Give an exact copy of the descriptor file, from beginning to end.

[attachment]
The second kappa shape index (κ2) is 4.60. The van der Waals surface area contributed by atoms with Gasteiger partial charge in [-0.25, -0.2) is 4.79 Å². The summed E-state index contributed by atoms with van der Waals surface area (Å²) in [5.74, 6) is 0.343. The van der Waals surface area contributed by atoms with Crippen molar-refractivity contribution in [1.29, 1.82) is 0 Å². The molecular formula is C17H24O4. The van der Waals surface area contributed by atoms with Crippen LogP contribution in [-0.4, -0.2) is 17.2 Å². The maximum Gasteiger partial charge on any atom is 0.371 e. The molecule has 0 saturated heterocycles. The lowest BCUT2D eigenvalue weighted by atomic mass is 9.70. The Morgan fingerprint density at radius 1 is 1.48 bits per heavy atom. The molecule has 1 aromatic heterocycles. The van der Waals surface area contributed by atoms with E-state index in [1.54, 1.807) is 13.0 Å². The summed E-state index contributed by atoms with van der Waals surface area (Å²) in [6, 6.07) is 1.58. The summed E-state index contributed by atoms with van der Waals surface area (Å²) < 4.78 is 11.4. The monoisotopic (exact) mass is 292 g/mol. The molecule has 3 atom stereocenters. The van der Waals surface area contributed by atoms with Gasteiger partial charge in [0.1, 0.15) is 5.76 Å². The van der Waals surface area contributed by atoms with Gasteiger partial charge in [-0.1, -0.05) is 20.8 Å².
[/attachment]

The second kappa shape index (κ2) is 4.60. The van der Waals surface area contributed by atoms with Gasteiger partial charge in [-0.25, -0.2) is 4.79 Å². The summed E-state index contributed by atoms with van der Waals surface area (Å²) in [5.74, 6) is 0.343. The van der Waals surface area contributed by atoms with Crippen molar-refractivity contribution in [1.29, 1.82) is 0 Å². The molecular formula is C17H24O4. The van der Waals surface area contributed by atoms with Crippen LogP contribution in [-0.4, -0.2) is 17.2 Å². The maximum Gasteiger partial charge on any atom is 0.371 e. The molecule has 0 saturated heterocycles. The lowest BCUT2D eigenvalue weighted by atomic mass is 9.70. The Morgan fingerprint density at radius 1 is 1.48 bits per heavy atom. The molecule has 1 aromatic heterocycles. The van der Waals surface area contributed by atoms with E-state index in [1.54, 1.807) is 13.0 Å². The summed E-state index contributed by atoms with van der Waals surface area (Å²) in [6, 6.07) is 1.58. The summed E-state index contributed by atoms with van der Waals surface area (Å²) < 4.78 is 11.4. The monoisotopic (exact) mass is 292 g/mol. The molecule has 3 atom stereocenters. The van der Waals surface area contributed by atoms with Gasteiger partial charge in [0.1, 0.15) is 5.76 Å². The van der Waals surface area contributed by atoms with Gasteiger partial charge in [-0.1, -0.05) is 20.8 Å².